Doctor Who Theory May Finally Explain The Doctor’s Changing Age

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The mystery of the Doctor’s true age has often been a major point of discussion for Doctor Who fans, who have struggled to make sense of the various conflicting ages the Time Lord has claimed to be over the decades. Obviously, thanks to season 12’s Timeless Child revelations, we now know that the Doctor is in fact much, much older, perhaps millions of years older, than they ever previously realized. But the Doctor never knew about this before, so the debate still stands.

One of the earliest times the Doctor stated their age came in 1967’s “Tomb of the Cybermen” in which the Second Doctor said he was 450 years old. The Third Doctor then said he’d been alive for thousands of years on two separate occasions. The Fourth Doctor later told Sarah Jane that he was around 750, which he joked was middle-aged for his kind. The Sixth and Seventh Doctors, meanwhile, revealed they were about 950. In the modern series, though, the Ninth Doctor declared he was 900.

The most straightforward explanation for the discrepancy is that the Doctor is simply making it up. In “The Day of the Doctor,” the Eleventh Doctor admits to himself – er, his other selves – that he’s “twelve hundred and something, I think, unless I’m lying. I can’t remember.” This is pretty telling, but maybe there’s an alternate explanation, as put forward by ScreenRant. And the root of that lies in what the Second Doctor said way back when.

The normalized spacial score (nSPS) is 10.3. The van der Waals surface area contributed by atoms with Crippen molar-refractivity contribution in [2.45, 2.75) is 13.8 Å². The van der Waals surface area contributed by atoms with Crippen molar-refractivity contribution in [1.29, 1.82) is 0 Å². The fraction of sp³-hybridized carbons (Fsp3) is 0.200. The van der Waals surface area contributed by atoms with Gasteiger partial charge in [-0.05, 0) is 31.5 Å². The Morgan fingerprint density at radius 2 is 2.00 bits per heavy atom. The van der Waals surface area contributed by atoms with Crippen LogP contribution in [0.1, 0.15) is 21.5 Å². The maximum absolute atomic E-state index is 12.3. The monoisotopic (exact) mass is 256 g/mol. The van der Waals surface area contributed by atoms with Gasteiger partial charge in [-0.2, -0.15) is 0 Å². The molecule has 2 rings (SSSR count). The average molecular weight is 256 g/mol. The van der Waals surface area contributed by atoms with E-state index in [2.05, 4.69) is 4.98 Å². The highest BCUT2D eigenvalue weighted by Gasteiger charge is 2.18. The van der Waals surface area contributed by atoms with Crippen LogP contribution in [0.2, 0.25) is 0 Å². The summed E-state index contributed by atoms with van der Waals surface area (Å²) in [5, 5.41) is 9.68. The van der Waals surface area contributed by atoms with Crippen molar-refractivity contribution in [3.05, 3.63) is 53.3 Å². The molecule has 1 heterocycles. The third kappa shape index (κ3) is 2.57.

Doctor No. 2 told companions Jamie and Victoria he was 450 “in Earth terms.” This may tell us that the Doctor only sometimes counts his age in Earth years. We don’t know how long a year is on Gallifrey so some of the estimates of his age could have been gauged by the solar cycle of his homeworld. This could definitely apply to those Third Doctor instances. Gallifreyan years may be much shorter than those on Earth. Therefore, he was thousands of Gallifreyan years old, but in Earth terms, only a few hundred at the time.

Things like the Doctor’s true age will likely never be answered definitely on the show – after all, it is called Doctor Who – but they’re fun to speculate about nonetheless.

Source: ScreenRant

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